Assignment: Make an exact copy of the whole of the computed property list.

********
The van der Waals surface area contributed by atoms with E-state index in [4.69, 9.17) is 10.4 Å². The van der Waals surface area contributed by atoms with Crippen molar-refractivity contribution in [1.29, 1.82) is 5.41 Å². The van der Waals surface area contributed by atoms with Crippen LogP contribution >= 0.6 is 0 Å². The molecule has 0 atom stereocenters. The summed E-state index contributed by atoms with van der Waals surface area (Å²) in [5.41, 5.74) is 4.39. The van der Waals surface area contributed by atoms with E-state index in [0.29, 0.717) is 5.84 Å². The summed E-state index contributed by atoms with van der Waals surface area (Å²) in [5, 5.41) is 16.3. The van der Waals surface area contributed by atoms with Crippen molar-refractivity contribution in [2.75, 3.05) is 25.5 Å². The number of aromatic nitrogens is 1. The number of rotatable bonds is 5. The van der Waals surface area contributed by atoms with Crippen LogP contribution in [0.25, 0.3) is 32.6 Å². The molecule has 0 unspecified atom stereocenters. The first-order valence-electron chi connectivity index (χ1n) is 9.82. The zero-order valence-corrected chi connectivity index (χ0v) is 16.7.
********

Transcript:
The van der Waals surface area contributed by atoms with E-state index in [4.69, 9.17) is 10.4 Å². The van der Waals surface area contributed by atoms with Crippen molar-refractivity contribution in [1.29, 1.82) is 5.41 Å². The van der Waals surface area contributed by atoms with Crippen LogP contribution >= 0.6 is 0 Å². The molecule has 0 atom stereocenters. The summed E-state index contributed by atoms with van der Waals surface area (Å²) in [5.41, 5.74) is 4.39. The van der Waals surface area contributed by atoms with E-state index in [0.29, 0.717) is 5.84 Å². The summed E-state index contributed by atoms with van der Waals surface area (Å²) in [5, 5.41) is 16.3. The van der Waals surface area contributed by atoms with Crippen molar-refractivity contribution in [2.75, 3.05) is 25.5 Å². The number of aromatic nitrogens is 1. The number of rotatable bonds is 5. The van der Waals surface area contributed by atoms with Crippen LogP contribution in [0.25, 0.3) is 32.6 Å². The molecule has 0 unspecified atom stereocenters. The first-order valence-electron chi connectivity index (χ1n) is 9.82. The zero-order valence-corrected chi connectivity index (χ0v) is 16.7.